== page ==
3. Hang a Rainbow Spinner
    Transform a simple paper plate into an eye-catching craft! Start by having your child cover a paper plate with a rainbow of stripes. When dry, use scissors to cut the plate in a spiral pattern, starting at the outside, and making the spirals narrower as you move closer to the center, leaving the last inch in the very middle intact. When you're finished, you should have one long twisty piece. Hang it with a piece of string or yarn from the center section.


  1. Craft a Hibiscus Leis
    Make a Hawaiian-style lei with just construction paper, straws, string, a hole punch and scissors. Start by cutting out about 15 flower shapes from construction paper (freehand it or trace it from a pattern). Next, punch a hole in the middle of each finished flower and cut the straws into 1-inch lengths. On an approximately 30-inch length of the string or yarn, alternate threading one flower then one piece of straw. End with a piece of straw, then tie a knot in the necklace, and move the last piece of straw over the knot to hide it.
  2. Whip Up Cupcake Liner Fortune Cookies
    First, create your fortunes on slips of paper. (Commercial fortunes are about 2 1/4 inches x 5/8 inches, but you can make yours any size.) Next, take a cupcake liner and bend it into a taco shape without folding. Place the fortune inside, then push in the bottom of the taco while you pull the two outer edges together, making a traditional fortune cookie shape. Put a dab of glue between those two edges, and use a paper clip to keep it together until the glue dries.
  3. Glue a Colorful Paper Mosaic
    Give your child a large paper punch or pair of scissors, and have them cut out "tiles" of single colors from photos and advertisements from a stack of used magazines. Once he has about a hundred tile pieces, take a blank piece of paper and start creating a mosaic with a variety of colors and patterns, using a dab of glue or a glue stick to attach them to the paper. The pieces can overlap, be spaced evenly or perhaps there will only be spaces between sections or colors. This is a free-form activity, so there's no wrong way to do it.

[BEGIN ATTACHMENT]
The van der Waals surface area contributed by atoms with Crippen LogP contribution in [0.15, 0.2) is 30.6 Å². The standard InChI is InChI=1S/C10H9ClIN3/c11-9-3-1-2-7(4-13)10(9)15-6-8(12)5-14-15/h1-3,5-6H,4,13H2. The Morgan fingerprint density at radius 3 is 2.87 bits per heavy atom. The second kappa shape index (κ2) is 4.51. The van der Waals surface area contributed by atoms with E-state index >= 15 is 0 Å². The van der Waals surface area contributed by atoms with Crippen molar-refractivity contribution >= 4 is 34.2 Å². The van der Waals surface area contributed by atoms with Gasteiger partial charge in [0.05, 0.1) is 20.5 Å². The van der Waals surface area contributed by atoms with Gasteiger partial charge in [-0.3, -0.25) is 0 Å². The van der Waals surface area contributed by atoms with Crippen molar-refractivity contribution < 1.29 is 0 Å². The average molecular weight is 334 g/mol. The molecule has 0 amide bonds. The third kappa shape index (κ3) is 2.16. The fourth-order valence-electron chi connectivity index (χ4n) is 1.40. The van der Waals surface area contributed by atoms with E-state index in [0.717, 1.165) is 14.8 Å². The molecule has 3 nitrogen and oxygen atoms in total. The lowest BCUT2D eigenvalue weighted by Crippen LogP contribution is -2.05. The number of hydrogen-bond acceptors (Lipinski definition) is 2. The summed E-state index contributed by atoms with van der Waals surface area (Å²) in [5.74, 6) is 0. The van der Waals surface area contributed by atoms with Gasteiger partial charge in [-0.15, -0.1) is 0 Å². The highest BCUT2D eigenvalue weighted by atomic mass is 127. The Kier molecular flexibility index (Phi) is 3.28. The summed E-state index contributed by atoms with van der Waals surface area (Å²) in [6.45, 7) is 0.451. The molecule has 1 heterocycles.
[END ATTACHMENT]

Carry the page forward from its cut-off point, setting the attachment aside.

Caught by surprise without many supplies on hand? Goode says to remember that you don't need much to create fun paper crafts for kids. "Dig through the recycling bin and pull out cereal boxes, bottle caps and scraps of paper. Combine that with some scissors and glue, and you have all you need to make amazing collages!" Once you get in the crafty frame of mind, you'll never look at a piece of plain paper the same way again.

And here are 5 Recycled Craft Ideas.

Nancy J Price is an Arizona-based mother of four, as well as a writer, editor and web developer. One of the original co-founders of SheKnows.com, she now writes for several websites, including Myria.com and ClickAmericana.com.

Tips and stories from parents and caregivers who’ve been there.